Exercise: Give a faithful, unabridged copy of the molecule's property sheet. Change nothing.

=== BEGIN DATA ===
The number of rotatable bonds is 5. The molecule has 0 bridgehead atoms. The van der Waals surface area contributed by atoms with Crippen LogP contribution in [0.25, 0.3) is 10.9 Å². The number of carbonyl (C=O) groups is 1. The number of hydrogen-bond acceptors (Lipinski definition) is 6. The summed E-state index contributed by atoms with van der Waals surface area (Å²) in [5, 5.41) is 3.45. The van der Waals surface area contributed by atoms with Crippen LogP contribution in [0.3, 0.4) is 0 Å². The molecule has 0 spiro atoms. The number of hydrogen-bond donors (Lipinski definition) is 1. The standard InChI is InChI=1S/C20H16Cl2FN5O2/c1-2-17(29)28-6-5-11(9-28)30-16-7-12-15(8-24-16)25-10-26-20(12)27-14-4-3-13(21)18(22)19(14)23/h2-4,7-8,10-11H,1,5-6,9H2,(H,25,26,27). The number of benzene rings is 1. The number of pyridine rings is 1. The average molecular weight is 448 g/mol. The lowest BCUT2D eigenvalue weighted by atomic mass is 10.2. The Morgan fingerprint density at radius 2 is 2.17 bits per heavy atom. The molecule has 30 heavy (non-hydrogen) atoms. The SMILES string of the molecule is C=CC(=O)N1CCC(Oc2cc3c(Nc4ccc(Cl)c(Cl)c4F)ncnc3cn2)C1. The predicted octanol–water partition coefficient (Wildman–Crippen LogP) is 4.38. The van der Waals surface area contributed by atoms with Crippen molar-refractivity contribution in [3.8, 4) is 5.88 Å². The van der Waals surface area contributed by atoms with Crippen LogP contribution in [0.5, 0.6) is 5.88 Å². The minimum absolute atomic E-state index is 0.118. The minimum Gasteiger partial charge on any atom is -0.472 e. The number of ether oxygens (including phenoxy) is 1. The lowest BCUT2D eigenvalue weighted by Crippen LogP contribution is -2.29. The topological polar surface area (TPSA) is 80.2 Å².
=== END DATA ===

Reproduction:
The number of rotatable bonds is 5. The molecule has 0 bridgehead atoms. The van der Waals surface area contributed by atoms with Crippen LogP contribution in [0.25, 0.3) is 10.9 Å². The number of carbonyl (C=O) groups is 1. The number of hydrogen-bond acceptors (Lipinski definition) is 6. The summed E-state index contributed by atoms with van der Waals surface area (Å²) in [5, 5.41) is 3.45. The van der Waals surface area contributed by atoms with Crippen LogP contribution in [0.3, 0.4) is 0 Å². The molecule has 0 spiro atoms. The number of hydrogen-bond donors (Lipinski definition) is 1. The standard InChI is InChI=1S/C20H16Cl2FN5O2/c1-2-17(29)28-6-5-11(9-28)30-16-7-12-15(8-24-16)25-10-26-20(12)27-14-4-3-13(21)18(22)19(14)23/h2-4,7-8,10-11H,1,5-6,9H2,(H,25,26,27). The number of benzene rings is 1. The number of pyridine rings is 1. The average molecular weight is 448 g/mol. The lowest BCUT2D eigenvalue weighted by atomic mass is 10.2. The Morgan fingerprint density at radius 2 is 2.17 bits per heavy atom. The molecule has 30 heavy (non-hydrogen) atoms. The SMILES string of the molecule is C=CC(=O)N1CCC(Oc2cc3c(Nc4ccc(Cl)c(Cl)c4F)ncnc3cn2)C1. The predicted octanol–water partition coefficient (Wildman–Crippen LogP) is 4.38. The van der Waals surface area contributed by atoms with Crippen molar-refractivity contribution in [3.8, 4) is 5.88 Å². The van der Waals surface area contributed by atoms with Crippen LogP contribution in [0.5, 0.6) is 5.88 Å². The minimum absolute atomic E-state index is 0.118. The minimum Gasteiger partial charge on any atom is -0.472 e. The number of ether oxygens (including phenoxy) is 1. The lowest BCUT2D eigenvalue weighted by Crippen LogP contribution is -2.29. The topological polar surface area (TPSA) is 80.2 Å².